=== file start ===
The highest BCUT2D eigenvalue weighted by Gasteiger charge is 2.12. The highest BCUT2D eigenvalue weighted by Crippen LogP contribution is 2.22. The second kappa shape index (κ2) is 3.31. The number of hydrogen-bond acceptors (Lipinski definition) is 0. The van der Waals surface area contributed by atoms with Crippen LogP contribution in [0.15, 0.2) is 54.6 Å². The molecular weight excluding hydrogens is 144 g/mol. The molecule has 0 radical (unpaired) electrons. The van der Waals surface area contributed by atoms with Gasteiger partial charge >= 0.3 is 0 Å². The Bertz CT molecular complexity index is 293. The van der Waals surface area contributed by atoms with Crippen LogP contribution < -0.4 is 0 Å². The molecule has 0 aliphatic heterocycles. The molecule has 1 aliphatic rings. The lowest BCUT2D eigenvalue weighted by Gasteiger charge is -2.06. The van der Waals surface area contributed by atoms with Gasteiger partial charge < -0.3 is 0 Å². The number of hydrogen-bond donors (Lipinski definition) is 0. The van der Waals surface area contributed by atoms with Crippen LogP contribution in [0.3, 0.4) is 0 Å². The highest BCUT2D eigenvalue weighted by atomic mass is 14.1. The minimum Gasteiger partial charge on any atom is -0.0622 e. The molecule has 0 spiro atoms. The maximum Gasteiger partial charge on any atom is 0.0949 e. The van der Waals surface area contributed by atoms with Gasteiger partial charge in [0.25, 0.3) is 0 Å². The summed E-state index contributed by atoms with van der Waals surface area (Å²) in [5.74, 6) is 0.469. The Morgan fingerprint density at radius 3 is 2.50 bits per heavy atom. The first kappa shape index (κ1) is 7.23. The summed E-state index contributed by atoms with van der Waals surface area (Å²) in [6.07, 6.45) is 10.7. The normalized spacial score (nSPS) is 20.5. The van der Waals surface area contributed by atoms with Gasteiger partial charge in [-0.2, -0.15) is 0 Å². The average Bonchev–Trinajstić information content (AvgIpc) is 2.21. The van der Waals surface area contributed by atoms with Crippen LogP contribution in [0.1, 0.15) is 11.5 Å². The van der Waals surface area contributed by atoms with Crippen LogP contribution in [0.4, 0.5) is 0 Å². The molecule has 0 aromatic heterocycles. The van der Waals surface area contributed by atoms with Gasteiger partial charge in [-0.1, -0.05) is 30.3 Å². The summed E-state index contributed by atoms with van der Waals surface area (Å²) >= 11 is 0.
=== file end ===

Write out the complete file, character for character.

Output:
The highest BCUT2D eigenvalue weighted by Gasteiger charge is 2.12. The highest BCUT2D eigenvalue weighted by Crippen LogP contribution is 2.22. The second kappa shape index (κ2) is 3.31. The number of hydrogen-bond acceptors (Lipinski definition) is 0. The van der Waals surface area contributed by atoms with Crippen LogP contribution in [0.15, 0.2) is 54.6 Å². The molecular weight excluding hydrogens is 144 g/mol. The molecule has 0 radical (unpaired) electrons. The van der Waals surface area contributed by atoms with Gasteiger partial charge >= 0.3 is 0 Å². The Bertz CT molecular complexity index is 293. The van der Waals surface area contributed by atoms with Crippen LogP contribution < -0.4 is 0 Å². The molecule has 0 aliphatic heterocycles. The molecule has 1 aliphatic rings. The lowest BCUT2D eigenvalue weighted by Gasteiger charge is -2.06. The van der Waals surface area contributed by atoms with Gasteiger partial charge < -0.3 is 0 Å². The number of hydrogen-bond donors (Lipinski definition) is 0. The van der Waals surface area contributed by atoms with Crippen LogP contribution in [0.3, 0.4) is 0 Å². The highest BCUT2D eigenvalue weighted by atomic mass is 14.1. The minimum Gasteiger partial charge on any atom is -0.0622 e. The molecule has 0 spiro atoms. The maximum Gasteiger partial charge on any atom is 0.0949 e. The van der Waals surface area contributed by atoms with Gasteiger partial charge in [0.25, 0.3) is 0 Å². The summed E-state index contributed by atoms with van der Waals surface area (Å²) in [5.74, 6) is 0.469. The Morgan fingerprint density at radius 3 is 2.50 bits per heavy atom. The first kappa shape index (κ1) is 7.23. The summed E-state index contributed by atoms with van der Waals surface area (Å²) in [6.07, 6.45) is 10.7. The normalized spacial score (nSPS) is 20.5. The van der Waals surface area contributed by atoms with Gasteiger partial charge in [-0.2, -0.15) is 0 Å². The average Bonchev–Trinajstić information content (AvgIpc) is 2.21. The van der Waals surface area contributed by atoms with Crippen LogP contribution in [0.1, 0.15) is 11.5 Å². The van der Waals surface area contributed by atoms with Crippen LogP contribution in [0.4, 0.5) is 0 Å². The molecule has 0 aromatic heterocycles. The van der Waals surface area contributed by atoms with Gasteiger partial charge in [-0.1, -0.05) is 30.3 Å². The summed E-state index contributed by atoms with van der Waals surface area (Å²) >= 11 is 0.